Non-native species

“The two great destroyers of biodiversity are, first habitat destruction and, second, invasion by exotic species.” –E.O. Wilson

The spread of invasive species is a major factor contributing to ecosystem change and instability, ultimately leading to biodiversity reduction. Preventing non-native invasive species establishment has a much better success rate than trying to eliminate a species once it is established. At Apostle Islands NL, both aquatic and terrestrial species continually threaten the park. From microscopic organisms to large trees, the potential is always there for non-native species to invade and overtake fragile ecosystems that make the lakeshore a popular destination for hikers, boaters, and sightseers alike.

Park Ranger Japanese Knotweed
Park Ranger is attacked by Japanese Knotweed

Damon Panek


Non-native invasive species
Invasive species are non-native species which cause harm to the economy, environment, or human health. Invasive species:

• Cause more harm than good to the invaded ecosystem
• Have high growth and reproduction rates
• Are free from established predators, competitors, parasites or diseases in the invaded ecosystem
• Easily disperse/move from place to place

Many of these species can be transported via boats such as on hulls and in bilges, on clothing or gear that has come in contact with them, and even our firewood. For example, it is possible to transport zebra mussels from water body to water body through just a few drops of water containing larval froms. Spotted knapweed, a plant which has the potential to invade every beach on the Apostle Islands, can be transported and established through seeds carried in the soles of a shoe. Garlic mustard has the ability to threaten island forest communities. The gypsy moth and emerald ash borer can be easily transported on firewood.


What can be done?
“This is one environmental problem that we can do something about. I have seen the tremendous difference that even a few individuals can make in the battle to regain the land for native species.” -E. Czarapata

The best way to solve a problem is to prevent it from happening. Actions all visitors can take are preventative measures to keep non-native invasive species out of the Apostle Islands National Lakeshore. Whether kayaking, sailing, hiking, camping, fishing, or enjoying a picnic, paying attention can help keep invasive species out. Please do the following:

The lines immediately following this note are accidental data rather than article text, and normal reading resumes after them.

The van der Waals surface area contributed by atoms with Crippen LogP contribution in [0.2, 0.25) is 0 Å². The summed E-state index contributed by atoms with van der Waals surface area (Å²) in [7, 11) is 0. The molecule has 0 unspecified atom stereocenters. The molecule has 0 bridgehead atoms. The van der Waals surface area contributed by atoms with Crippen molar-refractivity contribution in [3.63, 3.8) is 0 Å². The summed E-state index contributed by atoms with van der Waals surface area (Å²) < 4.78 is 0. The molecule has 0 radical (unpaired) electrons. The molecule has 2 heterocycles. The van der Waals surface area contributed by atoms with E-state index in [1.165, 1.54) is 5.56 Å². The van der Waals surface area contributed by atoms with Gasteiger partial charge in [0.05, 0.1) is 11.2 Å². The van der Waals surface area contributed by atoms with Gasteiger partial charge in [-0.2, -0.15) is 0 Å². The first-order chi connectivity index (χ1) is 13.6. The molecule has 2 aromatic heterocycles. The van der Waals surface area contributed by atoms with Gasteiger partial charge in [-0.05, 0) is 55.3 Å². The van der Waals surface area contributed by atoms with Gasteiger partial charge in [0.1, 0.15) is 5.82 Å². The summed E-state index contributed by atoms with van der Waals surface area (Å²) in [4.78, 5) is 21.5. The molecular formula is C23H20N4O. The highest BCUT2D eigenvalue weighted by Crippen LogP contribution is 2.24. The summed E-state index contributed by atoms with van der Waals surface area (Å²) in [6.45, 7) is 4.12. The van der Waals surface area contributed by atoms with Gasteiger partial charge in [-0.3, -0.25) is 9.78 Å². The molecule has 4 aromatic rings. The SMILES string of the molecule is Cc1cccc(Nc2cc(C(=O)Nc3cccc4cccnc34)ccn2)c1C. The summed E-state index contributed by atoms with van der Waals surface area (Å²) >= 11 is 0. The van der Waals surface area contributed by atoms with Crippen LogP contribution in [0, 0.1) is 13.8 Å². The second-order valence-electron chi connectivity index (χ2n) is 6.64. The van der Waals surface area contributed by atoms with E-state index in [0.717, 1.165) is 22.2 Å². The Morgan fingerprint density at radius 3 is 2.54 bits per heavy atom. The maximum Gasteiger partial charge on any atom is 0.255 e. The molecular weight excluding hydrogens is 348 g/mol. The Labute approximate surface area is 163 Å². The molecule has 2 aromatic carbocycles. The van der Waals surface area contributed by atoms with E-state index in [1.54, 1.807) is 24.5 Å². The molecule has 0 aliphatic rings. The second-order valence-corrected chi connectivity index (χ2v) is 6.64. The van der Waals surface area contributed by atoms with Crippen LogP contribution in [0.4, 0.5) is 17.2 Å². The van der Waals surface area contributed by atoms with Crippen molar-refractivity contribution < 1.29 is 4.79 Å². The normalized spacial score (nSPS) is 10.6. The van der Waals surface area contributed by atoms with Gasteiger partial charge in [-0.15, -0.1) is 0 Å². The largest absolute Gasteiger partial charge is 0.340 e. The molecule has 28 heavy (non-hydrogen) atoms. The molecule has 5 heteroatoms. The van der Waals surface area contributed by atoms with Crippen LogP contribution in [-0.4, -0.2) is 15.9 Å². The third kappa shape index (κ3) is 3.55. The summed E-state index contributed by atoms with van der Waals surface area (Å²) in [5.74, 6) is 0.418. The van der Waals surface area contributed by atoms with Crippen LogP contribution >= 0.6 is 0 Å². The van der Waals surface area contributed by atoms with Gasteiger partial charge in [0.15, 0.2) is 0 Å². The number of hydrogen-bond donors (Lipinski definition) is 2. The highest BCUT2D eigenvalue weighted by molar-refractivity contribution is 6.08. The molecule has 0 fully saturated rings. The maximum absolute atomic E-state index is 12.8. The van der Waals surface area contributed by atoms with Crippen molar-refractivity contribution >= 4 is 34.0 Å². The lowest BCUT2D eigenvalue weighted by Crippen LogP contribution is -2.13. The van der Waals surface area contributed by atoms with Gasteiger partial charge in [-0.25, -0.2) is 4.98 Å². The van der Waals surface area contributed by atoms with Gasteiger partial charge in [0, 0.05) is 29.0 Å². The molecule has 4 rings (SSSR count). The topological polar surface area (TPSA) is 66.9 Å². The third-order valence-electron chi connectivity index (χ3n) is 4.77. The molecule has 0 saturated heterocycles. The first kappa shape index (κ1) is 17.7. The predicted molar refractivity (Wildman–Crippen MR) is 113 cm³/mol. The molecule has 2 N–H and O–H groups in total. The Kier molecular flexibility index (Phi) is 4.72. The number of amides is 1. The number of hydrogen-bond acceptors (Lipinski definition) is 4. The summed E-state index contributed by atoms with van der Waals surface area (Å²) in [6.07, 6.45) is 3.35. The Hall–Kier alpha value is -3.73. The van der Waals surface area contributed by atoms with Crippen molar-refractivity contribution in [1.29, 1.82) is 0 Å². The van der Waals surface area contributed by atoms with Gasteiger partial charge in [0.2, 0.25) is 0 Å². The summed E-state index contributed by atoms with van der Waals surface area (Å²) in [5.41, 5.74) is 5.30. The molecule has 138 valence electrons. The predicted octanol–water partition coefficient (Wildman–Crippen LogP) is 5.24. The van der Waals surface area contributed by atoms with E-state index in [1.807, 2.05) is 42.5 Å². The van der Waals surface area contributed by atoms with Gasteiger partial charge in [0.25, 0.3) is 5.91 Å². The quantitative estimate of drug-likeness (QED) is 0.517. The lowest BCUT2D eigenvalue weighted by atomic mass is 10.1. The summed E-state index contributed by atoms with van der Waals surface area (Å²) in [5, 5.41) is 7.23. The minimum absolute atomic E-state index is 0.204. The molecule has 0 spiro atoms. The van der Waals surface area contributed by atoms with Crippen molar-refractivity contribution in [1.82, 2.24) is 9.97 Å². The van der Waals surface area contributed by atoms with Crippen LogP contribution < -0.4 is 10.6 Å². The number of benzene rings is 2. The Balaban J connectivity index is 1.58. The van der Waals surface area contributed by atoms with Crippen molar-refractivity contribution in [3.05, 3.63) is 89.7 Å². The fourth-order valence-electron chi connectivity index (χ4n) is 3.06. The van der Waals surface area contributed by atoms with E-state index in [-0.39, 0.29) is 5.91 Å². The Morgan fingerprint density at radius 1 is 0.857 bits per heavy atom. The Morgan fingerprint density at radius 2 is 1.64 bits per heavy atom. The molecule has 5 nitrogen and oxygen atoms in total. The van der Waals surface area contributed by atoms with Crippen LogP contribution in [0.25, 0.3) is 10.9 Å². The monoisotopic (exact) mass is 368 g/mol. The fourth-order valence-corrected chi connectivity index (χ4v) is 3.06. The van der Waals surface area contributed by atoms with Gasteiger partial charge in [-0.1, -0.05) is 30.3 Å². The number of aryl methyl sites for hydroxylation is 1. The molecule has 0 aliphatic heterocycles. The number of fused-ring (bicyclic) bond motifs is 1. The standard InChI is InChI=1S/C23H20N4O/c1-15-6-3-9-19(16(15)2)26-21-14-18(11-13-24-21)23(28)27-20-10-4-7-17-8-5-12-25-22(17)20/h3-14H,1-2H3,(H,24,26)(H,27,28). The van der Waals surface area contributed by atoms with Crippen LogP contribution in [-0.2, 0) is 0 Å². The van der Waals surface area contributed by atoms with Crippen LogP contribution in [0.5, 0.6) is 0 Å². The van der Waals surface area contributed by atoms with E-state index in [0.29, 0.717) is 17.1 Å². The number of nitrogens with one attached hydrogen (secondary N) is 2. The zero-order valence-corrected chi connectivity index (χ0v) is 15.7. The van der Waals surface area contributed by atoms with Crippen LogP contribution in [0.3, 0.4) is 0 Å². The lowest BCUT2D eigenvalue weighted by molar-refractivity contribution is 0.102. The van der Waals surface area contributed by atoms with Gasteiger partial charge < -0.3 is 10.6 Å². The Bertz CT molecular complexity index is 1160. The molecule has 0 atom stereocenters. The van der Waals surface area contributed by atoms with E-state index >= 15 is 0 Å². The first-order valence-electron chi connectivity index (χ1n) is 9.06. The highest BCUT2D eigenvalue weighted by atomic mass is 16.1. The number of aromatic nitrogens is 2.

• Burn only dead and down firewood from the islands
• Clean, drain, and dry watercraft of all sizes
• Dispose of all fishing bait properly
• Clean all camping, boating, hiking, and other equipment prior to coming to the park
• Get involved in conservation efforts
• Educate yourself and others about invasive species

Kayaker cleaning his boat of invasives
Kayaker cleaning his boat of invasives

Neil Howk


Spreading non-native invasive species
“Give a weed and inch and it will take a yard” –Anonymous

The rapid spread of a non-native invasive species is usually due to a lack of predators, competitors, parasites, and disease in the invaded ecosystem. Invasive plants, animals, insects, or pathogens disrupt the interdependent balance that preserves an ecosystem’s biodiversity.

Human actions are the most pivotal factors in the spread of non-native invasive species. Check this list of the most common ways humans spread invasives during park visits.

• Transporting firewood with gypsy moth or emerald ash borer
• Moving zebra mussels or eurasian water milfoil on boat hulls/bilges/boat trailers
• Having spotted knapweed or garlic mustard seeds on clothing or footwear
• Camping equipment carrying soil infected with the sudden oak death pathogen
• Pet’s fur carrying purple loosestrife seeds
• Dumping minnows after fishing that are infected with viral hemorrhagic septicemia (VHS) pathogen
• Transplanting non-native plants from other areas
• Tire treads picking up buckthorn berries
• Landscaping with non-native species close to native ecosystems
• Bringing the next aquatic invasive from oversees in ship ballasts

Strive to be invasive free…
Your actions make a difference


Apostle Islands National Lakeshore non-native species reports

Last updated: March 17, 2017

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